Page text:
Wrong Direction: Why The Wanted Never Reached The Boy Band Stratosphere

Mark Hayman
The Wanted

There were sonic missteps and album delays, but the boy band war of 2012 was over before it began.

In March 2012, there were not one but two U.K. male pop groups on the cover of Billboard magazine, with a story written by Steven J. Horowitz about the impending boy band boom that the arrival of these two groups, One Direction and the Wanted, signaled within pop music. It made sense to pair the two quintets, who were far from household names at that moment but had been gaining momentum in different ways. One Direction’s debut album, Up All Night, had just been released in the U.S. and debuted at No. 1 on the Billboard 200 chart, making 1D the first U.K. band to start at the top of the albums chart with its debut set (the Beatles were among the acts that hadn’t accomplished that feat). Meanwhile, the Wanted owned the higher-charting hit of the two groups, as the bombastic Eurodance single “Glad You Came” peaked at No. 3 on the Hot 100 chart (One Direction’s concurrent single, “What Makes You Beautiful,” tapped out at No. 4). The Wanted’s debut album had already been a smash in the U.K., and a seven-song EP was due out in America in April 2012.

Both groups were populated by hunky U.K. natives who appealed to different demographics — One Direction’s members were all under-21 and scooped up the tween/teen fans with their bubblegum tunes, while the Wanted could legally drink in the U.S. when they invaded the country (except for Nathan Sykes, who turned 21 last April) and flaunted more overtly suggestive music. Both had big-time backers (Simon Cowell for One Direction, Scooter Braun for The Wanted) and major label support guiding their ascendance. Both had younger female fans who would buy concert tickets and shriek at their gorgeous faces, no matter how few chart hits they had compiled at the time.

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“Not since the reigning days of Backstreet Boys, 'N Sync and 98 Degrees have boy bands crashed pop culture with such fervor,” Horowitz wrote in Billboard’s cover story. This was just how it was going to be: the boy band wars were back on, and these two groups were the ones on the front lines. They were going to be huge! Were you Team 1D or Team Wanted? Resistance was a laughable idea.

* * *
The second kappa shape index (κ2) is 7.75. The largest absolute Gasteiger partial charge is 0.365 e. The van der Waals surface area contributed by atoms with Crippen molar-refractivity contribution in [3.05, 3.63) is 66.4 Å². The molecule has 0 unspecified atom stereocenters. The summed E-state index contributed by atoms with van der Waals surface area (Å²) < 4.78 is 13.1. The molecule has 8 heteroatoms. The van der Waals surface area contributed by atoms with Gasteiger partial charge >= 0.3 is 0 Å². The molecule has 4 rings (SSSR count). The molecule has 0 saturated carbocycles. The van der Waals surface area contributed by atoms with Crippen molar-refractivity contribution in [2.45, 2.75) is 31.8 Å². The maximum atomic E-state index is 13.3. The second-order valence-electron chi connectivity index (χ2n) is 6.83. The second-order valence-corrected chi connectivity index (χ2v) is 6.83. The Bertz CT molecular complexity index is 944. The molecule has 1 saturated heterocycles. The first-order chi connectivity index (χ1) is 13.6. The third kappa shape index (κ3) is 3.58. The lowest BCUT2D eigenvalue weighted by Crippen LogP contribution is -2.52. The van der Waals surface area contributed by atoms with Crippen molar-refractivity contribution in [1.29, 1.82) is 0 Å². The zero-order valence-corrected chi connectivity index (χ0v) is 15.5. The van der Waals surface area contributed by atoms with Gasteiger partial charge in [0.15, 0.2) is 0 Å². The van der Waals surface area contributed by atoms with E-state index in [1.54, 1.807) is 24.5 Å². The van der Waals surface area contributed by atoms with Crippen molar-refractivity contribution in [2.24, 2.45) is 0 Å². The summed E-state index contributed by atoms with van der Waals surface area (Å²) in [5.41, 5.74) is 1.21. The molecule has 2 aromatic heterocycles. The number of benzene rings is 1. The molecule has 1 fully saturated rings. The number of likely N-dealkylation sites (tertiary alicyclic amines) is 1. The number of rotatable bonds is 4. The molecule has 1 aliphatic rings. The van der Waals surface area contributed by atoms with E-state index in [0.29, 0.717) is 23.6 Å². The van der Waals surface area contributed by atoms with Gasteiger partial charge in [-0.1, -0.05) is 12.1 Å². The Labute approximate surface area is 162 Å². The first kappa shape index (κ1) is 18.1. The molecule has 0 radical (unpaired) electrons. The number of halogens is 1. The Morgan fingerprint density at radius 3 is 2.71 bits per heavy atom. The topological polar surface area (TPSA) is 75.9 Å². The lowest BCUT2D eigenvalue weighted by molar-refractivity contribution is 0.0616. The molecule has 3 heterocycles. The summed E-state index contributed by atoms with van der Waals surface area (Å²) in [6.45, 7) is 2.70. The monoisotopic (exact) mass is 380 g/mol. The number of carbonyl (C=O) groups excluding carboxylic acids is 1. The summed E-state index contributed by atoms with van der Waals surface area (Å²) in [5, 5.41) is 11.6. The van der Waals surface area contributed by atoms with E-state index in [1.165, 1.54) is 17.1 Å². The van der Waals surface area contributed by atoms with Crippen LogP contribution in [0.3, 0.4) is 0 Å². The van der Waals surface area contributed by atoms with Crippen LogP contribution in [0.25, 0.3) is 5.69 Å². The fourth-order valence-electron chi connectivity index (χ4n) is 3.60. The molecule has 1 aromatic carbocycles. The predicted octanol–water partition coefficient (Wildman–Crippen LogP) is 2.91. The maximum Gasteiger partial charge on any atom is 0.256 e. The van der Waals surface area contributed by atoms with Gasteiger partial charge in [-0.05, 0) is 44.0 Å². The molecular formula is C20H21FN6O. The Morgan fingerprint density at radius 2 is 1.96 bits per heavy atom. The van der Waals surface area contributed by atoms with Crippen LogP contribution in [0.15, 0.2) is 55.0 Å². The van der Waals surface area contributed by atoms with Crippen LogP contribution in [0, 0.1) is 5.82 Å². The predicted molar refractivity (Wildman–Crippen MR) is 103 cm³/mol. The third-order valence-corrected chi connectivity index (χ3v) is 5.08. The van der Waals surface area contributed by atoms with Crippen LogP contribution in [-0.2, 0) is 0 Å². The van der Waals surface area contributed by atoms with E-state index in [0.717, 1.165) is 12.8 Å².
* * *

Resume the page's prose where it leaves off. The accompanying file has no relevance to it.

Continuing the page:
And then, a funny thing happened: One Direction barreled into international success, but the Wanted got stuck in the mud. One was prospering, and the other was fledgling, and the Backstreet Boys/’N Sync binary started to disintegrate before it was even started. Watching the Wanted struggle in real time was like picturing BSB releasing an album full of smash singles while ’N Sync struggled to find a follow-up to “I Want You Back” and kept pushing back its album release date. The gap between the two contemporaries grew wider and wider, with One Direction’s seemingly effortless superstardom making the Wanted’s lead-footed missteps appear even more glaring. The Wanted was still performing on awards shows and selling out theaters, but why weren’t they collecting radio hits and plotting arena tours, like their younger pseudo-rivals?

Earlier this year, the Wanted quietly announced that they would be taking an indefinite hiatus to pursue solo endeavors following its spring 2014 tour. That defeated shoulder-shrug came in January, when One Direction was basking in the glow of its third No. 1 album and preparing to embark on its first stadium run. The boy band war was not a war at all; it had been a one-sided stomping.



The Wanted's journey to the U.S. was always a little more awkward than One Direction's, since they already released two albums released before heading to America. 1D had been formed on the U.K. version of The X Factor in the summer of 2010, while The Wanted was put together through auditions a year earlier; the latter had already released its self-titled debut album overseas before the former had started working on its own first album. The Wanted's debut U.S. EP was an amalgamation of the two albums' better tracks, but the group had decided not to repackage old U.K. hits like “All Time Low” and “Gold Forever” to U.S. radio. Whereas Up All Night was a cohesive introduction to 1D, The Wanted EP was a short, if fairly enjoyable, mishmash, tossed out to give stateside hit “Glad You Came” a home while sacrificing a bit of consistency from each of the group’s two albums.